Rick Heller’s resurrection of a dying program

When he took over as Iowa’s head baseball coach in 2014, Rick Heller inherited a dying program. Now, he’s made it into one of the Big Ten’s best.


Daniel McGregor-Huyer

Iowa head coach Rick Heller talks to his players during a baseball game between Iowa and St. Thomas at Duane Banks Field in Iowa City on Wednesday, March 15, 2023. The Hawkeyes defeated the Tommies, 10-1.

Brad Schultz, Sports Reporter

In 2014, the Iowa baseball program was in a state of disarray. 

The Hawkeyes had just finished their eighth losing season in 10 years under head coach Jack Dahm and interest from fans and students was at an all-time low.

Rumors began to circulate throughout campus that the program could be dropped, a fate that had met each of the other three Division I schools in Iowa: Drake, Iowa State, and Northern Iowa.

Since the retirement of coach Duane Banks in 1997, the program had only two winning seasons in conference play, with no NCAA tournament appearances since 1990. 

The next hire from Iowa athletic director Gary Barta would be critical. If the next coach failed, then the program might be done for good. 

But Barta’s new hire, Rick Heller, answered the call. 

Heller’s background

Heller, an Iowa native, graduated from Upper Iowa University in 1986. He served as the head coach at his alma mater from 1988-1999 and led the Peacocks to 291 wins during his tenure. 

He moved on to Northern Iowa and served as the Panther’s head coach from 2000-2009, leading them to a regional appearance in 2001. The program was discontinued after the 2009 season, causing him to leave for Indiana State. 

At Indiana State, Heller led the Sycamores to a record-setting 41 wins in 2012, culminating in an NCAA regional appearance. Before his arrival, the Sycamores had not been to a regional since 1995. This success led him back to the state of Iowa, where his next challenge was just beginning. 

The rebuild 

Heller’s first Hawkeye team in 2014 had little to no expectations. 

The Hawkeyes surprised everyone by winning nine of their first 10 games and ended the season with 30 wins, the most by any first-year head coach in program history. Heller’s philosophy helped Iowa become one of the best offensive teams in the conference, leading four major offensive categories. 

Five players on the 2014 squad ended with All-Big Ten honors, the most for the program in years. Though the team fell short in the Big Ten Tournament, the Hawkeyes gained new excitement and enthusiasm from fans and silenced the rumors that the program would be shut down.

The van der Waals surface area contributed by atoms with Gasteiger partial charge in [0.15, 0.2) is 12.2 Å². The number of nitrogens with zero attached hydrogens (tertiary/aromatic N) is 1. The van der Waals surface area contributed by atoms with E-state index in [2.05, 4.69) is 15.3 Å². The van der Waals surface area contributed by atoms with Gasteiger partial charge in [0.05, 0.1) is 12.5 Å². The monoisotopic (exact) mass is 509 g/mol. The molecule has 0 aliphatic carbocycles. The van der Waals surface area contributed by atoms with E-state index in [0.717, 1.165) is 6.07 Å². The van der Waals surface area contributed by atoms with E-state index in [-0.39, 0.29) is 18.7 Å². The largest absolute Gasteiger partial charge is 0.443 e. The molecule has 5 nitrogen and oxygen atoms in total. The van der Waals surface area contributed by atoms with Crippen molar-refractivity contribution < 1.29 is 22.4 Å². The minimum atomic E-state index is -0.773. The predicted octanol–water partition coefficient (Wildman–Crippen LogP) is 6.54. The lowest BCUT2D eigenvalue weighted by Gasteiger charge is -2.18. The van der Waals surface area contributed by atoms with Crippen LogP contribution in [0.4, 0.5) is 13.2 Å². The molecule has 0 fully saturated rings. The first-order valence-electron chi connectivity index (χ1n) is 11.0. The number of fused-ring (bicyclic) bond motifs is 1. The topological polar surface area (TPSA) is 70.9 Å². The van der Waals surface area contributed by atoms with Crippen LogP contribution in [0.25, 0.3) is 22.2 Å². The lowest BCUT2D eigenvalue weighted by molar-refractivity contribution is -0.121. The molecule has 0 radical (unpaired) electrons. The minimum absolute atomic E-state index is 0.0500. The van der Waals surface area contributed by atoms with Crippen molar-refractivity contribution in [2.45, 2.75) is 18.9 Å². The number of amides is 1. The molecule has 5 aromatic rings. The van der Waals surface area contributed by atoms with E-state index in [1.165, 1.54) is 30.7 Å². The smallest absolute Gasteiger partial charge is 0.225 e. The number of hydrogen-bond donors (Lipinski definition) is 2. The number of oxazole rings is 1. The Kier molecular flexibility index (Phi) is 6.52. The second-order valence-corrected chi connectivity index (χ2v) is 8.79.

In Heller’s second season at Iowa, he led the Hawkeyes to a 41-18 record — the most single-season wins since 1981. 

This success garnered the Hawkeyes their first NCAA berth since 1990. This was the third team Heller had led to a regional.

The Hawkeyes suffered a regional loss, but the hope and optimism around the baseball program were at an all-time high.

Championship glory 

Entering the 2017 season, the Hawkeyes had low expectations because they lost several key contributors. 

Iowa won 15 conference games and finished fifth in the Big Ten. Despite a steep challenge in the conference tournament, Heller and the Hawkeyes weren’t denied. 

Iowa defeated three higher-seeded teams and won the school’s first-ever Big Ten Tournament title with a win over Northwestern. The 2017 squad produced five All-Big Ten players and hit 71 home runs. 

By virtue of winning their conference tournament, the Hawkeyes earned an automatic bid to the NCAA tournament, where they once again came up short. 

Coming up short

After 2017, Iowa continued to be at or near the top of the conference standings and qualified for the conference tournament each year. 

Despite strong showings during the non-conference slate and strong finishes to each season, the Hawkeyes were left out of the NCAA regionals every year. Not surprisingly, this was met with criticism from Hawkeye players and coaches

Not to mention, the Hawkeyes also had to battle a canceled season in 2020 and a conference-only season because of COVID-19.

Back in the competition

In 2023, the Hawkeyes finally made a return trip to the NCAA regionals.

Late in the season, a gambling investigation swept throughout the country and several key players were lost for the season. But Heller righted the ship, and the Hawkeyes matched the program’s single-season win record at 44-15.

Iowa finished runner-up in the Big Ten Tournament and lost in the regional finals to Indiana State, one of Heller’s previous teams. 

The Hawkeyes will once again be seen as a preseason contender for the College World Series in 2024. As long as Heller is patrolling the dugout, you can’t count “Hellerball” out.